Cephalexin is a generic drug prescribed for certain bacterial infections in adults and some children. Cephalexin isn’t available in a brand-name version. The cost of cephalexin with and without insurance can depend on several factors.

Cephalexin is available in these oral forms: capsule, tablet, and powder for liquid suspension. The medication belongs to a drug class called cephalosporin antibiotics.

Read on to learn about cephalexin and cost, as well as how to save money on prescriptions. If you’d like other information about cephalexin, including details about its uses, refer to this article.

As with all medications, the cost of cephalexin can vary. Factors that may affect the price you’ll pay include your treatment plan, your insurance coverage, and the pharmacy you use.

To find out what the cost of cephalexin will be for you, talk with your doctor, pharmacist, or insurance provider.

Note: If you have insurance, your insurance company may require prior authorization before it covers cephalexin. This means the company and your doctor will discuss cephalexin in regard to your treatment. The insurance company will then determine whether to cover the medication. If a drug requires prior authorization but you start treatment without the prior approval, you could pay the full cost of the medication. You can ask your insurance company whether cephalexin requires prior authorization.

Here are answers to some frequently asked questions about drug cost and cephalexin.

Does cephalexin 500 mg cost less than the drug’s other strengths?

Your cost for cephalexin 500 milligrams (mg) may be about the same as for the drug’s other strengths.* However, what you’ll pay for the drug depends on:

  • your insurance plan (if you have one)
  • the drug form and amount of medication your doctor prescribes for you
  • the pharmacy you use to fill your prescription

To find out your cost for cephalexin 500 mg, ask your insurance plan provider or pharmacist. If you want to know which strength of cephalexin is best to treat your condition, ask your doctor.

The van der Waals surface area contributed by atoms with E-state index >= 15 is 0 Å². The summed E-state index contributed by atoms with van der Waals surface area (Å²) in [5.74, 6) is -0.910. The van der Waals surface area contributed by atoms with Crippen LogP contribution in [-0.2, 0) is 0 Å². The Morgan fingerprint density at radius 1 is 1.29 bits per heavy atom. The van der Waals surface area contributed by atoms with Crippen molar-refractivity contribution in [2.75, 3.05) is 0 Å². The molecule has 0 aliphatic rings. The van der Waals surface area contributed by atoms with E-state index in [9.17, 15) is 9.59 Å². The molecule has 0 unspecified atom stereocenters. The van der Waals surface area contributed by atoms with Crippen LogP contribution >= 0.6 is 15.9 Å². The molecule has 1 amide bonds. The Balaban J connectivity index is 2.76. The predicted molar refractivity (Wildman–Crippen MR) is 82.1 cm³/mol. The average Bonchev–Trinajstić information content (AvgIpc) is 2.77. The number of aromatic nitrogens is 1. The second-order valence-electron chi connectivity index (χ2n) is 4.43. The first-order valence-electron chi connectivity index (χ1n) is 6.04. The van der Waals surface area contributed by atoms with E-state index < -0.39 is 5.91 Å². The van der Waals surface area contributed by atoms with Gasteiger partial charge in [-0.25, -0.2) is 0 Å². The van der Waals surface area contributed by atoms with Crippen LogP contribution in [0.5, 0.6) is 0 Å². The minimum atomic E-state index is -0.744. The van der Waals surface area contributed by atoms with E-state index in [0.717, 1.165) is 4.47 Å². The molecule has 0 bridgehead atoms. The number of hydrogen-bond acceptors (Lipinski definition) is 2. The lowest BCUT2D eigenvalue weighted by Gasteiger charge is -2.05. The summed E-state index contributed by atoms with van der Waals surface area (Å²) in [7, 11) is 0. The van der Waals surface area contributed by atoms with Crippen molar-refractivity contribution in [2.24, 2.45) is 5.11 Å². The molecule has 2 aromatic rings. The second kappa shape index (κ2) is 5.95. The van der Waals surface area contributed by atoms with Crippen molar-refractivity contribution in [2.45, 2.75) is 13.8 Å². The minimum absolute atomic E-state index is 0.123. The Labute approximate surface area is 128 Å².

* Cephalexin strengths vary depending on the drug form. For details, see the “Dosage” section of this article.

How much does cephalexin cost without insurance?

The cost of cephalexin without insurance may depend on the pharmacy you use. It may also depend on the form, strength, and amount of medication your doctor prescribes for you.

To find out your cephalexin prescription cost without insurance, talk with your pharmacist. Because prices can vary, consider contacting several pharmacies to find the least expensive option for your dosage. For more information about drug costs, see the “Financial and insurance assistance” and “Next steps” sections below.

Check out Optum Perks* for estimates of cephalexin’s price when using coupons from the site. (Optum Perks coupons cannot be used with insurance benefits or copays.)

* Optum Perks is a sister site of Medical News Today.

Cephalexin is only available as a generic drug. It doesn’t come in a brand-name version. A generic drug is an exact copy of the active drug in a brand-name medication. Generics tend to cost less than brand-name drugs.

Note: Cephalexin is based on Keflex, a brand-name version of the drug that’s no longer available.

If you need financial support to pay for cephalexin, consider looking into websites that offer cost resources and information. Two such organizations are:

These sites can provide details about drug assistance programs, ways to make the most of your insurance coverage, and links to savings cards and other services.

Now that you’ve learned about cost and cephalexin, you may still have some questions. Talk with your doctor or pharmacist, who can provide personalized guidance about cost issues related to cephalexin. But if you have health insurance, you’ll need to talk with your insurance provider to learn the actual cost you would pay for cephalexin.

Here are some other resources you may find helpful:

Disclaimer: Medical News Today has made every effort to make certain that all information is factually correct, comprehensive, and up to date. However, this article should not be used as a substitute for the knowledge and expertise of a licensed healthcare professional. You should always consult your doctor or another healthcare professional before taking any medication. The drug information contained herein is subject to change and is not intended to cover all possible uses, directions, precautions, warnings, drug interactions, allergic reactions, or adverse effects. The absence of warnings or other information for a given drug does not indicate that the drug or drug combination is safe, effective, or appropriate for all patients or all specific uses.